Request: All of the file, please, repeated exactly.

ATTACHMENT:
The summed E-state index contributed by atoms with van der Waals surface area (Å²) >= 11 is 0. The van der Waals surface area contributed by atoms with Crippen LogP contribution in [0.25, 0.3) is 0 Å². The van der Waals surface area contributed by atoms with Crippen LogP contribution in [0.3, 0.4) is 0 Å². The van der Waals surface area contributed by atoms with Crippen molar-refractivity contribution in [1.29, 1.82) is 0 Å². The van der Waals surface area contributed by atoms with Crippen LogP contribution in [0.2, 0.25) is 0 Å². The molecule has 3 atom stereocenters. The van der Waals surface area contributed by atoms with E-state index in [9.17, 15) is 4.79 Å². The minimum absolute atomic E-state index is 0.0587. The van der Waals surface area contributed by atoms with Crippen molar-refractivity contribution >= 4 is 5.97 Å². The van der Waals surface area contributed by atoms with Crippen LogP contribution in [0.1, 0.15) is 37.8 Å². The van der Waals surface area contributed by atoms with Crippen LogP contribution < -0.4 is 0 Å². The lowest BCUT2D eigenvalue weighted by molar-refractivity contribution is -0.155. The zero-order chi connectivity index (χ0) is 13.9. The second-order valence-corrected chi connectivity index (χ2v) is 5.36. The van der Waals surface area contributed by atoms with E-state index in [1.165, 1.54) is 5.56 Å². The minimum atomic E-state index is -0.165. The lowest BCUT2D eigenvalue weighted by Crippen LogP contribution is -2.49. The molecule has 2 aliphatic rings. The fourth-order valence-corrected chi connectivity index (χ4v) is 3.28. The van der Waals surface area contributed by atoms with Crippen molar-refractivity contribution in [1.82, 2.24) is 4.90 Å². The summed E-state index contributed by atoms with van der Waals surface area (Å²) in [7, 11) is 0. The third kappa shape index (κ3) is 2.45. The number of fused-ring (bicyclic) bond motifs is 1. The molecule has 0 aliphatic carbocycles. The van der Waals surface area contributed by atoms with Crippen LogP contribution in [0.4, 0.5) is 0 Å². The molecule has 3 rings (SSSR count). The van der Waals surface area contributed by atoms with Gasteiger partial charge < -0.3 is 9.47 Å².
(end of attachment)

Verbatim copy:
The summed E-state index contributed by atoms with van der Waals surface area (Å²) >= 11 is 0. The van der Waals surface area contributed by atoms with Crippen LogP contribution in [0.25, 0.3) is 0 Å². The van der Waals surface area contributed by atoms with Crippen LogP contribution in [0.3, 0.4) is 0 Å². The van der Waals surface area contributed by atoms with Crippen molar-refractivity contribution in [1.29, 1.82) is 0 Å². The van der Waals surface area contributed by atoms with Crippen LogP contribution in [0.2, 0.25) is 0 Å². The molecule has 3 atom stereocenters. The van der Waals surface area contributed by atoms with E-state index in [9.17, 15) is 4.79 Å². The minimum absolute atomic E-state index is 0.0587. The van der Waals surface area contributed by atoms with Crippen molar-refractivity contribution >= 4 is 5.97 Å². The van der Waals surface area contributed by atoms with Crippen LogP contribution in [0.1, 0.15) is 37.8 Å². The van der Waals surface area contributed by atoms with Crippen LogP contribution < -0.4 is 0 Å². The lowest BCUT2D eigenvalue weighted by molar-refractivity contribution is -0.155. The zero-order chi connectivity index (χ0) is 13.9. The second-order valence-corrected chi connectivity index (χ2v) is 5.36. The van der Waals surface area contributed by atoms with E-state index in [1.165, 1.54) is 5.56 Å². The minimum atomic E-state index is -0.165. The lowest BCUT2D eigenvalue weighted by Crippen LogP contribution is -2.49. The molecule has 2 aliphatic rings. The fourth-order valence-corrected chi connectivity index (χ4v) is 3.28. The van der Waals surface area contributed by atoms with Crippen molar-refractivity contribution in [1.82, 2.24) is 4.90 Å². The summed E-state index contributed by atoms with van der Waals surface area (Å²) in [7, 11) is 0. The third kappa shape index (κ3) is 2.45. The number of fused-ring (bicyclic) bond motifs is 1. The molecule has 0 aliphatic carbocycles. The van der Waals surface area contributed by atoms with Crippen LogP contribution in [0.4, 0.5) is 0 Å². The molecule has 3 rings (SSSR count). The van der Waals surface area contributed by atoms with Gasteiger partial charge < -0.3 is 9.47 Å².